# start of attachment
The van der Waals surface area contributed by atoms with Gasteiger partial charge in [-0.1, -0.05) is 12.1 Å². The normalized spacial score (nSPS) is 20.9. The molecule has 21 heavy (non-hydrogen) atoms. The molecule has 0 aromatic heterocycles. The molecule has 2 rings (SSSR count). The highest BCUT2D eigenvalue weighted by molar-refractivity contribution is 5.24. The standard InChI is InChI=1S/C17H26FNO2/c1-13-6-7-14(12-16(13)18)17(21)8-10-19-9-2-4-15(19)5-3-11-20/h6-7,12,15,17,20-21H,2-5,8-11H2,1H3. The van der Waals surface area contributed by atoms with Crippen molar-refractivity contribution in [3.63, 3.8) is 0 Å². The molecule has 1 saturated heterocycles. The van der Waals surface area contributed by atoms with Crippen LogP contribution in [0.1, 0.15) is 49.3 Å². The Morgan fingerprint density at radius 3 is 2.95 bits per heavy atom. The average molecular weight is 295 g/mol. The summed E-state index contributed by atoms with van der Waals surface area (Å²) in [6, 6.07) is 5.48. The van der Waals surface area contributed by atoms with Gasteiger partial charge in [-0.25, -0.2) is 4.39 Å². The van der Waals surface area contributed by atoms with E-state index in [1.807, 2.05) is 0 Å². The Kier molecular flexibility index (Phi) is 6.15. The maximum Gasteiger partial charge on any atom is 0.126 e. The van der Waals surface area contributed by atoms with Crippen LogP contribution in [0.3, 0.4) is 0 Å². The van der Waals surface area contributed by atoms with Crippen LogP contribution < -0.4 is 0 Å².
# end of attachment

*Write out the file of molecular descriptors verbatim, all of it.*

The van der Waals surface area contributed by atoms with Gasteiger partial charge in [-0.1, -0.05) is 12.1 Å². The normalized spacial score (nSPS) is 20.9. The molecule has 21 heavy (non-hydrogen) atoms. The molecule has 0 aromatic heterocycles. The molecule has 2 rings (SSSR count). The highest BCUT2D eigenvalue weighted by molar-refractivity contribution is 5.24. The standard InChI is InChI=1S/C17H26FNO2/c1-13-6-7-14(12-16(13)18)17(21)8-10-19-9-2-4-15(19)5-3-11-20/h6-7,12,15,17,20-21H,2-5,8-11H2,1H3. The van der Waals surface area contributed by atoms with Crippen molar-refractivity contribution in [3.63, 3.8) is 0 Å². The molecule has 1 saturated heterocycles. The van der Waals surface area contributed by atoms with Crippen LogP contribution in [0.1, 0.15) is 49.3 Å². The Morgan fingerprint density at radius 3 is 2.95 bits per heavy atom. The average molecular weight is 295 g/mol. The summed E-state index contributed by atoms with van der Waals surface area (Å²) in [6, 6.07) is 5.48. The van der Waals surface area contributed by atoms with Gasteiger partial charge in [-0.25, -0.2) is 4.39 Å². The van der Waals surface area contributed by atoms with E-state index in [1.807, 2.05) is 0 Å². The Kier molecular flexibility index (Phi) is 6.15. The maximum Gasteiger partial charge on any atom is 0.126 e. The van der Waals surface area contributed by atoms with Crippen LogP contribution in [0.3, 0.4) is 0 Å². The van der Waals surface area contributed by atoms with Crippen LogP contribution < -0.4 is 0 Å².